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Rx for cuts and burns

“Cooks love to embellish the many war scars they’ve earned through the years,” says Lisa Brefere, a chef for 30 years and co-founder of CookingDistrict.com, an online resource for the culinary profession. Cuts and burns may be a badge of honor, but they do require immediate attention—especially if they occur in the middle of the dinner rush. Chefs and line cooks rely on both traditional first aid and home-grown solutions.

For a cut:
Tried and true: Direct pressure, antibiotic cream and proper bandaging are a good fix, notes Brefere. “Wrap the cut with gauze strips, then wrap the gauze with stiff tape that forms a little ‘cast’ to protect the cut.”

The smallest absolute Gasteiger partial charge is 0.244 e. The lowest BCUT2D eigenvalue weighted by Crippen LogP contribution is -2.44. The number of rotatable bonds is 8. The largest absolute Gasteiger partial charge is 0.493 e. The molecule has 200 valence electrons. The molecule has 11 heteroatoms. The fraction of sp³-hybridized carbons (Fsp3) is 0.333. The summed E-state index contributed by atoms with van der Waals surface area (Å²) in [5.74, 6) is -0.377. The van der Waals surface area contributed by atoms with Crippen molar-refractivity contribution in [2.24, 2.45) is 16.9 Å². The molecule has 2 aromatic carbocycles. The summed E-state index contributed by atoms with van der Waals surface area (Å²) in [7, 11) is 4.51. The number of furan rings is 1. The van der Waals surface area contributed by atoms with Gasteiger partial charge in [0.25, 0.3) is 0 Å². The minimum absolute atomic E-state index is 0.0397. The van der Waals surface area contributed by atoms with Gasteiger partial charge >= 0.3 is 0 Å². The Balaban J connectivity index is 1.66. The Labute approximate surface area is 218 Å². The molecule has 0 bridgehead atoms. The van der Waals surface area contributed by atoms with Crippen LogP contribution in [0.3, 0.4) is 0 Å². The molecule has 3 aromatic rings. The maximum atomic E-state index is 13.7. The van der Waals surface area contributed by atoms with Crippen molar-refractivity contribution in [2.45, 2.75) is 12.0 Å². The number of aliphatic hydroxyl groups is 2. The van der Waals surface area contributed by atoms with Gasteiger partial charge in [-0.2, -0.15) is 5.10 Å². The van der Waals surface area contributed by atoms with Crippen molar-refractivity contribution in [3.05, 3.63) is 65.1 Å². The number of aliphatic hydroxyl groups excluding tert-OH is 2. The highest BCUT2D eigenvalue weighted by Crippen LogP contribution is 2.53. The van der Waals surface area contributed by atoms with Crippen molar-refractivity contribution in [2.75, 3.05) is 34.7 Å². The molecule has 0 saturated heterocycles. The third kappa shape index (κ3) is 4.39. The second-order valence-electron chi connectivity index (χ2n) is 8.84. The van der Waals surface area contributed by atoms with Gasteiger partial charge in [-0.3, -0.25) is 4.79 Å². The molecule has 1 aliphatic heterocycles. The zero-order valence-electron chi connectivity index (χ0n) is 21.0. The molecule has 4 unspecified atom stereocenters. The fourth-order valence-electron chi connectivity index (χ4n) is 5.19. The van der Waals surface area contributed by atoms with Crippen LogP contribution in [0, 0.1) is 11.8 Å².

Home remedy: Salt and spices—kitchen staples—also work. “One of my chefs who cut his finger stuck it in a cup of kosher salt. He proceeded to squeal with pain but he told me it healed faster with no infection,” says Brefere. She herself has put cayenne pepper or paprika on a cut—both are natural coagulators and contain antibodies against infection.

For a burn:
Tried and true: Hold the burned area under cold, running water for 10 minutes. Wrap the burned skin loosely with sterile gauze.

Home remedy: For minor burns, rubbing the area with egg whites has proven effective, Brefere notes. “To prevent scarring, I use vitamin E liquid squeezed from a capsule. Aloe is also reliable. I’ve had a plant in my house for 30 years; I just break off a leaf and rub the aloe on the burn,” she adds.

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